Manufacturer Admits to Selling Uncleared Devices, Agrees to Pay $9.5M
Geoffrey S. Berman, the United States Attorney for the Southern District of New York, and Mark S. McCormack, Special Agent in Charge of the U.S. Food and Drug Administration’s Office of Criminal Investigations Metro Washington Field Office (“FDA”), announced today that the United States has simultaneously filed and settled a civil fraud lawsuit under the False Claims Act against AVALIGN TECHNOLOGIES, INC. (“Avalign”), and its subsidiary INSTRUMED INTERNATIONAL, INC. (“Instrumed,” and together with Avalign, “Defendants”), for manufacturing and selling medical devices that were not cleared by the FDA. These uncleared devices were used by medical providers in spinal surgeries, circumcisions, and other medical procedures. The providers submitted claims for reimbursement to Medicare and Medicaid for those procedures. As part of the settlement, approved in Manhattan federal court by U.S. District Judge Edgardo Ramos, Defendants agreed to pay the Government $9,500,000 and admitted to conduct alleged in the United States’ complaint.
Manhattan U.S. Attorney Geoffrey S. Berman said: “It is critical that the devices used in some of the most consequential medical procedures have the required FDA approval or clearance. Unapproved or uncleared devices used in medical procedures present a significant public health and safety risk, and this Office will continue to hold manufacturers of medical devices accountable for profiting from sales of uncleared devices.”
Special Agent in Charge Mark S. McCormack said: “U.S. patients rely on FDA oversight to ensure that medical devices are safe and effective. When companies fail to follow FDA rules, they put patients’ health at risk. We will continue to investigate and bring to justice companies that attempt to evade FDA requirements and jeopardize the public health.”
As alleged in the complaint filed with the settlement agreement, since 1976, many different kinds of medical devices must, depending on the degree of patient risk, be approved or cleared by the FDA before they can be marketed for use on patients. There is a grandfather exception for medical devices that were legally in commerce prior to 1976, which are known as “pre-amendment” devices. To qualify for pre-amendment status, the device’s owner (typically the manufacturer) must, among other things, have marketed the device prior to May 28, 1976. From 2007 through 2014, Instrumed sold medical devices for which Instrumed had not obtained the required clearances from the FDA and for which Instrumed could not demonstrate that the pre-amendment exception applied.
As part of the settlement, Defendants admitted, among other things, that:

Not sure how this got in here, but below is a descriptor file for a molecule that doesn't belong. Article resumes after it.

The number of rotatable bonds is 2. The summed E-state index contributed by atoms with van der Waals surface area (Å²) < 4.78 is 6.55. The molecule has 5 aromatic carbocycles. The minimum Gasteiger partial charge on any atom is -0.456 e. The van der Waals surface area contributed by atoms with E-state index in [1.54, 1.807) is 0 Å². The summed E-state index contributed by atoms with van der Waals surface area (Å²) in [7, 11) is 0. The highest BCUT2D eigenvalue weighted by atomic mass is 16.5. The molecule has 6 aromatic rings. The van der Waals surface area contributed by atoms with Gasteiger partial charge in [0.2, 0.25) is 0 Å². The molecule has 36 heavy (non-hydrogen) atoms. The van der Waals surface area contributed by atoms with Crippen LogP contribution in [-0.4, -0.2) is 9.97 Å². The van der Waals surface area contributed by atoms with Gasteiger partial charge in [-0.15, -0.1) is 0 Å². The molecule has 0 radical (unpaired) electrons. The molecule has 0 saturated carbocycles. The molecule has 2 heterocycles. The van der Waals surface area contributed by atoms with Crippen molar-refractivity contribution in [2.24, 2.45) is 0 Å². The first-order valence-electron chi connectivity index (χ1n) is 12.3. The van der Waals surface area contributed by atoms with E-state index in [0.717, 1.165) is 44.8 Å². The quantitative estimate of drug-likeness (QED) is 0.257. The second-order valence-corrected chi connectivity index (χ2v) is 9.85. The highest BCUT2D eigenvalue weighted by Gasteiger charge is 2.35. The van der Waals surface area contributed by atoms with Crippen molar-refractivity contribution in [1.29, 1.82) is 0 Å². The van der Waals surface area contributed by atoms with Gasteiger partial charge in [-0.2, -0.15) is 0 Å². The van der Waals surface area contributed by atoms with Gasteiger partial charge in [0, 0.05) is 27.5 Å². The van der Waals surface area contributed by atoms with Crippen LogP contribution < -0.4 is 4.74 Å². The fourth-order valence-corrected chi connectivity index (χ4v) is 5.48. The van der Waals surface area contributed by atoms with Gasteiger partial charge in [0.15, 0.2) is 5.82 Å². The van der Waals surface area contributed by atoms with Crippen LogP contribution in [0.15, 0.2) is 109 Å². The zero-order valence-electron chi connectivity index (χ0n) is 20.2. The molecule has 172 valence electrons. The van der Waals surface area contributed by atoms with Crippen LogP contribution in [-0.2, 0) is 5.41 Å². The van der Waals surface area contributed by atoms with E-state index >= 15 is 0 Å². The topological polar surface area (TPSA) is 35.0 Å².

- In February 2009, Instrumed’s then-head f Quality and Regulatory Affairs acknowledged in an email in response to an inquiry about an Instrumed device, that “we cannot claim pre-amendment because Instrumed was not selling/marketing this device before May 28, 1976.”
- By n later than April 2009, representatives of Instrumed and CareFusion Corporation (“CareFusion”), a customer of Instrumed pre-amendment devices and distributor of those devices, began exchanging correspondence regarding whether Instrumed and CareFusion could legitimately rely on Instrumed’s invocation of the pre-amendment status exemption to market its devices.
- CareFusion repeatedly informed Instrumed that the evidence Instrumed was relying on to justify its claim that certain devices qualified for the pre-amendment status exemption – evidence consisting of excerpts from a catalogue issued by the devices’ original manufacturer, not Instrumed, and an affidavit from an Instrumed employee – was insufficient. Instrumed never provided CareFusion a satisfactory affidavit to justify its claim that the devices qualified for the pre-amendment status exemption.
- In March 2014, the FDA issued a warning letter indicating that it had determined that Instrumed’s devices “are nt pre-amendment devices that were legally on the market in the United States prior to May 28, 1976.”
- Instrumed ultimately decided t discontinue sale of these products and conducted a recall of these products. Thrughout the period 2007 to 2014, however, Instrumed continued to sell the devices listed in the settlement agreement. Sme of the devices were then sold by Instrumed’s customers to hospitals and other medical providers, and used in procedures for which providers submitted claims for reimbursement to federal health care programs.
Of the $9.5 million that Defendants agreed to pay under the settlement, $8,128,440.60 will go to the United States and $1,371,559.40 will go to states impacted by Defendants’ conduct through separate settlements with those states.
In connection with this settlement, the United States joined a private whistleblower lawsuit that had previously been filed under seal pursuant to the False Claims Act. The United States had previously reached a settlement with CareFusion, which was entered by the Court on May 7, 2019. As part of that settlement, CareFusion agreed to pay a total of $3.3 million to the United States and certain states, and admitted to selling devices that Instrumed wrongly claimed qualified for the pre-amendment exception.
Mr. Berman thanked the FDA, the Department of Health and Human Services Office of Inspector General, and the Centers for Medicare and Medicaid Services for their invaluable assistance in this matter.
The case is being handled by the Office’s Civil Frauds Unit. Assistant United States Attorneys Sharanya Mohan and Mónica P. Folch are in charge of the case.